Samuel Bayer, ostensible director of the new remake of “A Nighmare On Elm Street,” makes lovely images at times, and his work as a music video director has been marked by any number of stylish and inventive clips over the years. Based on the evidence of this film, though, I’d say he has no understanding of how to stage a scene between actors or how to create any sort of sustained narrative tension. This movie is inert, so pretty that it seems unconcerned with being scary, and it fumbles the good ideas contained in the script with an almost willful efficiency. It doesn’t help that he’s put together an attractive cast that manages to bring a collective near-total absence of charisma to their roles here. I would never hold Heather Langenkamp up as an example of great acting, but I can’t call Rooney Mara’s non-performance much of an improvement. She mopes and mumbles her way through the film, just like her co-star Kyle Gallner, who appears to have made a career out of the one particular open-mouthed sad-eyed look of crumpled horror that he wears for most of this film’s running time. Katie Cassidy is a long-legged stack of gorgeous, which explains why she’s appeared in other slasher remakes like “Black Christmas” and “When A Stranger Calls” as well, and she looks great while she walks through these extravagantly art-directed dreamscapes, but she has little to do besides flash those stems and die.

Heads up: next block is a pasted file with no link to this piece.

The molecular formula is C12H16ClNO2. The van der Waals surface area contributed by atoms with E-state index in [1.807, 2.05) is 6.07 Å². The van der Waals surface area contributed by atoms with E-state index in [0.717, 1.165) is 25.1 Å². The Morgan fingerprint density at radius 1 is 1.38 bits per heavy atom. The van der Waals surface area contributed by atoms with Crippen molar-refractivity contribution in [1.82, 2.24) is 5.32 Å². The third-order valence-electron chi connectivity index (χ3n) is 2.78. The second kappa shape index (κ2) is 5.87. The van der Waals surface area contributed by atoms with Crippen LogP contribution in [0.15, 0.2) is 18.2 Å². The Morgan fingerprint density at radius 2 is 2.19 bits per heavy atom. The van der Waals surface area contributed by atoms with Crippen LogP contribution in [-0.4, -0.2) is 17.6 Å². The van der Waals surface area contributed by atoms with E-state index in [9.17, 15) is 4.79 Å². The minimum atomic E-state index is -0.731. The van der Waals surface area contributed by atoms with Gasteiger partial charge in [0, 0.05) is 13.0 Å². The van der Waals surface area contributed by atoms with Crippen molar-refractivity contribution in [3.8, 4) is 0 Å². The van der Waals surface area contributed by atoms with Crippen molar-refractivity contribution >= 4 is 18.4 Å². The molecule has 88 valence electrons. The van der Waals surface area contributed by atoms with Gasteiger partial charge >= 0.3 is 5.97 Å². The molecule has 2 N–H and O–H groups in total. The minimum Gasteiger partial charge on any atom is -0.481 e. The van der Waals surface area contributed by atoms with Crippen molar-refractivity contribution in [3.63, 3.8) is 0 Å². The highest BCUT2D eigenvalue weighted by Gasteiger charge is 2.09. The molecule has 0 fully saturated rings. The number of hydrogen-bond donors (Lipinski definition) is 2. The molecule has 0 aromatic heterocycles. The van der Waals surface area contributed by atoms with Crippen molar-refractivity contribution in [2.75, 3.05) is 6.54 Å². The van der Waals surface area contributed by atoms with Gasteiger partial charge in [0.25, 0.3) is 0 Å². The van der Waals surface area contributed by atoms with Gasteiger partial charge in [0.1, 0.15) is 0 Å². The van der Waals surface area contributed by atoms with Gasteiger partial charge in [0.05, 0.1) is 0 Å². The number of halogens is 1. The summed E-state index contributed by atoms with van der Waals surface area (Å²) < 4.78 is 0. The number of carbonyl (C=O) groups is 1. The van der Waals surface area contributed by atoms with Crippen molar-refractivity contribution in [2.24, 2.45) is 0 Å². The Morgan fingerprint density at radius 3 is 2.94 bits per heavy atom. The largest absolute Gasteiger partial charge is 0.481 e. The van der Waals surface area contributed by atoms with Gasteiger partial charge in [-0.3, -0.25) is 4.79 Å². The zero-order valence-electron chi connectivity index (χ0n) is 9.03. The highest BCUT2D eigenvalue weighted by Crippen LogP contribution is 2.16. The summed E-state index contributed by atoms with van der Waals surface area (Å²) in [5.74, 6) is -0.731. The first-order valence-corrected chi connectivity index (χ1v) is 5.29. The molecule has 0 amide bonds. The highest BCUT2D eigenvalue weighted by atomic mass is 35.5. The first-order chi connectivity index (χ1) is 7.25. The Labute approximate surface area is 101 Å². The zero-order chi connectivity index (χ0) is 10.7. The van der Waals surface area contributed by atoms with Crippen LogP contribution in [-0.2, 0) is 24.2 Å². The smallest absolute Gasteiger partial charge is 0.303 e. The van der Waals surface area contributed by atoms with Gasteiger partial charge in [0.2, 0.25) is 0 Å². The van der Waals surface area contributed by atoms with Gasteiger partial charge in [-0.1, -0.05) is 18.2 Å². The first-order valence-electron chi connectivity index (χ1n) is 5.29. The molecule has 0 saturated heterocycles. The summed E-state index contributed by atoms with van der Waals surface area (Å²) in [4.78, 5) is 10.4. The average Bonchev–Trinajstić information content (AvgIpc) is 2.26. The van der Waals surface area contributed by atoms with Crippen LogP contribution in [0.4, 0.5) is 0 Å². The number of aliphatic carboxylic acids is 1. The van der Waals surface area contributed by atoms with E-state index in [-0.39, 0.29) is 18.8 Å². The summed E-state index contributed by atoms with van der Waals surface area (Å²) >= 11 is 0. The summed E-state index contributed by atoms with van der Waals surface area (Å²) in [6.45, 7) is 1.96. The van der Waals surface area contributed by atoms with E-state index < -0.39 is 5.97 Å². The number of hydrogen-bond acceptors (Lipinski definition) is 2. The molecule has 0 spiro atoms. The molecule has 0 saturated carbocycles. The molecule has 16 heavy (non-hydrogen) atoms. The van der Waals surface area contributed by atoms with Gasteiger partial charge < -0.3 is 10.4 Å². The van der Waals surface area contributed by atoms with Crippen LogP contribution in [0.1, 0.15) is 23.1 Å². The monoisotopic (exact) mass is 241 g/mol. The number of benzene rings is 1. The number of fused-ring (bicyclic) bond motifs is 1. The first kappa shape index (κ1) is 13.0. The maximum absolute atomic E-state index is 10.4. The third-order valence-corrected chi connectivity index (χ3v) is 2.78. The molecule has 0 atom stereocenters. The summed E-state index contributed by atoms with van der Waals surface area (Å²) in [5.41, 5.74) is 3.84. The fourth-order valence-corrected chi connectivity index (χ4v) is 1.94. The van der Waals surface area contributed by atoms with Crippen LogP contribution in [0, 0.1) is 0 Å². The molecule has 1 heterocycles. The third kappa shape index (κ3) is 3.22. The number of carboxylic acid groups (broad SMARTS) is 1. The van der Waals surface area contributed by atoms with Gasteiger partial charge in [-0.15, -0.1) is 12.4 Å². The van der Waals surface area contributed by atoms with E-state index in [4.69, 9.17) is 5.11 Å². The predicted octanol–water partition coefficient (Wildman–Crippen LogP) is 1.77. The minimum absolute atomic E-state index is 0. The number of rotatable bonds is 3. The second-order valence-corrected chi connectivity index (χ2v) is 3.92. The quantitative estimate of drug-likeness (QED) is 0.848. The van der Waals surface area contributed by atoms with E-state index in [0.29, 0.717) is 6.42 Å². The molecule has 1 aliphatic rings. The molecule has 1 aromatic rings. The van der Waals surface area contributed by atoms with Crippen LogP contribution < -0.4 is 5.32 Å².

The adult cast fares almost as badly. Connie Britton and Clancy Brown are the two main Elm Street parents in the film, dealing with the buried guilt over what they did to Krueger all those years ago, but there’s no real sense of urgency to any of their scenes. Considering what we see in the flashback to Krueger’s death and what he’s supposed to have done, it all feels like surface. These are good actors… given real depth to play, they could easily have made this matter. And I think there’s one truly great idea introduced in the script by Wesley Strick and Eric Heisserer, the notion that Freddy may have been innocent of the molestation accusations that led to his death, and his revenge is on the children for lying and getting him killed. The film introduces the idea but never really commits to it, and for all the busy work involving the kids running web searches via Giga Blast (a weird Google-stand-in that gets a whole lot of screen time), the mystery is never very compelling. Everything’s offered up at the exact moment it needs to be. I’ve seen “Scooby-Doo” episodes with better mysteries than this, and if that’s the case, then why bother trying to build any mystery into the film in the first place?